I have a question about the recipe "Snickerdoodles" from TasteFood.
My family recipe for snickerdoodles calls for cream of tartar and I always thought that ingredient was an essential part of the "snickerdoodle equation". Not so?
Are you channeling your best self with this comment? (If you're not sure, check out our Code of Conduct.)
Cream of tartar and baking soda in a 2:1 ratio is a formula for home made baking powder. A newer recipe is likely to use double acting baking powder. Ideas in Food, by Kamozawa and Talbot, has information on this on pages 97 and 98.
My mother made Snickerdoodles from the Betty Crocker Cookbook, 1950, and I see that's exactly what they use in the recipe.
Cynthia is a trusted source on Bread/Baking.
Cream of tartar (tartaric acid) is also used as a bittering agent, so think about it and the flavor profile of snickerdoodles in that context.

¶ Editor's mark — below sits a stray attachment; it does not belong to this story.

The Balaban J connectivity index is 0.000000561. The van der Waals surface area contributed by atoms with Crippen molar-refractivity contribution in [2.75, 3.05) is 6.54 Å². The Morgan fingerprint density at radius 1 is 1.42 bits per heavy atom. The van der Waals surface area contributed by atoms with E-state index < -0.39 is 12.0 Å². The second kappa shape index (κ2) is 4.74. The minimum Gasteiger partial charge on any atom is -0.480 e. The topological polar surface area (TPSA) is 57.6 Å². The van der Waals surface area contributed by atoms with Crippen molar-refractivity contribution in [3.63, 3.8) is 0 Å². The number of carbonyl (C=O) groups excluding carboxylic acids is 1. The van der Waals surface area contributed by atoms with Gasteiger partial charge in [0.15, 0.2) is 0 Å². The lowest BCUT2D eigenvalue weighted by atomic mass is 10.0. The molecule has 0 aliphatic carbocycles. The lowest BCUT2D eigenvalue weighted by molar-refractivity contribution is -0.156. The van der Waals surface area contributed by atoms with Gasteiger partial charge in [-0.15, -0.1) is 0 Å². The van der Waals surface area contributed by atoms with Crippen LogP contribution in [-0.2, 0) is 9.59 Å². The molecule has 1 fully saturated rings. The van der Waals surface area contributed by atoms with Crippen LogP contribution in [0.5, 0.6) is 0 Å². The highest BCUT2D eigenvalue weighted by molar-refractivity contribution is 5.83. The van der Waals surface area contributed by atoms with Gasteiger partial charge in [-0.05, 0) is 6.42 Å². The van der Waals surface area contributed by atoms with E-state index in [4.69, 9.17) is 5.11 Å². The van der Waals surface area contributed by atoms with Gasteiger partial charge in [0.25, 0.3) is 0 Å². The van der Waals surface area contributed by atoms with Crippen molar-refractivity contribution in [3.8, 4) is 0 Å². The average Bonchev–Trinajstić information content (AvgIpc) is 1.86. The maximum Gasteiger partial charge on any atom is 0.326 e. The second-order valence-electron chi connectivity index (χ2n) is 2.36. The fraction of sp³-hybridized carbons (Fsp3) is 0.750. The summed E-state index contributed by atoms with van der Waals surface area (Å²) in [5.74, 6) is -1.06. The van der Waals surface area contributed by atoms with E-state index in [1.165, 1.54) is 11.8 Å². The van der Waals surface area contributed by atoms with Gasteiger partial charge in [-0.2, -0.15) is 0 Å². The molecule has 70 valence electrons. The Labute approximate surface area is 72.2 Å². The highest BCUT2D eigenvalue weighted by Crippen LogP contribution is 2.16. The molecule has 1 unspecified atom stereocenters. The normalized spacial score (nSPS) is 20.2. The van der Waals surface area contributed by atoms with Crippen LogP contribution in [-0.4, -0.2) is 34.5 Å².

I recently tested a superb snickerdoodle recipe that does not contain cream of tartar. "Baker's Best Snickerdoodles" from the Rosie's Bakery All-Butter, Cream-Filled, Sugar Packed No Holds-Barred Baking Book.
It calls for quite a lot of baking powder 1 tablespoon plus 1 teaspoon of double acting baking powder for a batch of thirty cookies. The results were significantly better than my own recipe that uses Cream of Tartar.
Hilarybee, you should definitely post that recipe! Let me know if you do. I like the bit of an edge that cream of tartar lends to the mix. Ciao ciao